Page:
Perturbed Circadian Oscillators in Human T2D Islets May Affect Temporal Hormone Secretion via Regulating the Islet Hormone Exocytosis.
Blood levels of insulin exhibit pronounced daily rhythmic profiles in rodents and in healthy human volunteers (8, 20, 45). These oscillatory profiles are stemming, at least in part, from rhythmic insulin secretion, as was shown by in vitro experiments with isolated mouse and human islets. The latter are compromised in the absence of functional islet clocks (8, 22), suggesting a primordial role of the cell-autonomous circadian oscillators for islet function. Here we show that concordantly with rhythmic secretion of insulin by mixed human islet cells and by pure mouse β-cells, also pure human β-cells synchronized in vitro secrete insulin in a circadian fashion. Additionally, circadian profile of proinsulin secretion was ∼2-h phase-delayed compared to insulin secreted by the same islets. Oral glucose tolerance test in humans revealed that release of unprocessed proinsulin follows the one of mature insulin (46), likely reflecting an additional recruitment of proinsulin-containing immature granules upon increased insulin needs. Finally, we show that human islet cells secret glucagon in a circadian fashion. The peak of the rhythmic secretory profile of glucagon was delayed in comparison to that of insulin secreted by the same islets, in agreement with the data in rodents (20, 47). Importantly, rhythmic temporal profiles of proinsulin, insulin, and glucagon secretion by synchronized ND islets were strongly compromised in the T2D islets. In agreement with the data in first-degree relatives of T2D patients, pointing to the absence of the ascending phase of circadian rhythm and the attenuation of the circadian amplitude of insulin secretion rate (48), we found decreased magnitude and amplitude of insulin secretion in T2D islets synchronized in vitro. Strikingly, the circadian rhythmic profile of basal insulin secretion by ND islets was compromised following induced attenuation of molecular clocks (22), providing a parallel between the islet hormone secretion phenotype associated with T2D and with siRNA-mediated islet clock disruption.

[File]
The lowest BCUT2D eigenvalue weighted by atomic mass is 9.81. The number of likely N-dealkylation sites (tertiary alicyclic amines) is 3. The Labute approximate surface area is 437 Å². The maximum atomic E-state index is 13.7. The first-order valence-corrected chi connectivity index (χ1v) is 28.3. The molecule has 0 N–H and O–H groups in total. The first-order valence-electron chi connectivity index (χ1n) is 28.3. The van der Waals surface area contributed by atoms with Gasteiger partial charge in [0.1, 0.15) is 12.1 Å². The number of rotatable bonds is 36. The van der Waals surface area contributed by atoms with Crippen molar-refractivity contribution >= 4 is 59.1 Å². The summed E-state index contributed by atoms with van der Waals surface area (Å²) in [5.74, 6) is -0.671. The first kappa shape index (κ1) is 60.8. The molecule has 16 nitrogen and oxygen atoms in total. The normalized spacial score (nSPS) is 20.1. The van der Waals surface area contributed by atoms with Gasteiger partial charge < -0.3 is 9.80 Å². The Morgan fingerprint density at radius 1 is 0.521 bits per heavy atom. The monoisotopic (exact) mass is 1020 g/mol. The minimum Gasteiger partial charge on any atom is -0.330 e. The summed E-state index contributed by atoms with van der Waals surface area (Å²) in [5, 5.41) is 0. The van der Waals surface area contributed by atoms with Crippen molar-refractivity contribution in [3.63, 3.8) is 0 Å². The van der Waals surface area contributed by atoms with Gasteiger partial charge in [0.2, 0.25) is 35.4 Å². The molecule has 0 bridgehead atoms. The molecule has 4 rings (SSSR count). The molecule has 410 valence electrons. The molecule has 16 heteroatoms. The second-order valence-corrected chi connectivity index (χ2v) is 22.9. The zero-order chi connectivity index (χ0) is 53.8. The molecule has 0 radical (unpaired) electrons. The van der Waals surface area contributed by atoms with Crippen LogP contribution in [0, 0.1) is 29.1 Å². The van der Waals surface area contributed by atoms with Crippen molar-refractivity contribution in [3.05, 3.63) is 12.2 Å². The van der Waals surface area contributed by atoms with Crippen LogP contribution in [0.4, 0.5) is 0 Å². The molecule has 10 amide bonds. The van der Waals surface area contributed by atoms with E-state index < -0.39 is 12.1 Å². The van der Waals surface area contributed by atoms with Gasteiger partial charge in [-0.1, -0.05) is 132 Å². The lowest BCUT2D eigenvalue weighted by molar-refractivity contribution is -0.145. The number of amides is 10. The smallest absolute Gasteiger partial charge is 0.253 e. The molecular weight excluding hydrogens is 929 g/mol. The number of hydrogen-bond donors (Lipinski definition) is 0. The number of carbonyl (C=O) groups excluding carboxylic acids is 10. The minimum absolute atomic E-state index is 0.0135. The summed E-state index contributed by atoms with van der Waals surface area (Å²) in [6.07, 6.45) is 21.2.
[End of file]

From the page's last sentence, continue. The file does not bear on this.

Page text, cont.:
Furthermore, our experiments suggest that functional islet clocks are indispensable for a proper docking and exocytosis of insulin and glucagon granules in humans and in mice. Indeed, siCLOCK-mediated clock disruption in human islets and Bmal1 knockout in mice resulted in a similar phenotype comprising strong decrease in the secretory granule docking and of exocytosis events (Fig. 5 and SI Appendix, Fig. S3). The docking defect in β-cells was more pronounced than in α-cells. In line with these findings, transcriptomic analyses revealed that a large portion of key regulators of the secretory granule trafficking, docking, and exocytosis is under clock regulation in mouse and human islets (6, 7, 20, 22). In concordance with our data (SI Appendix, Fig. S1B), the impaired expression of similar groups of genes involved in exocytosis was shown in T2D islets (49) and upon islet clock disruption (22). Thus, the phenotype observed by us in ND human islets bearing disrupted clocks (Fig. 5) recapitulates changes described in human islet cells derived from T2D donors, where reduced granule docking limited sustained insulin secretion (28). The intriguing parallel between the islet transcriptional and functional alterations in human T2D and in human islets bearing compromised clocks supports a potential role of the cell-autonomous islet oscillators in the islet function, glucose homeostasis, and pathogenesis of T2D.
Human studies in controlled laboratory conditions highlighted that even short-term circadian misalignment leads to glucose intolerance and development of metabolic diseases (50). Moreover, disruption of the human islet molecular clocks in vitro attenuates basal and stimulated insulin secretion (22). This work provides evidence linking circadian clock disruption to compromised temporal and absolute levels of islet hormone secretion in the pathogenesis of T2D in humans.
Restoring T2D Islet Oscillators and Insulin Secretion with the Clock Modulator Nobiletin.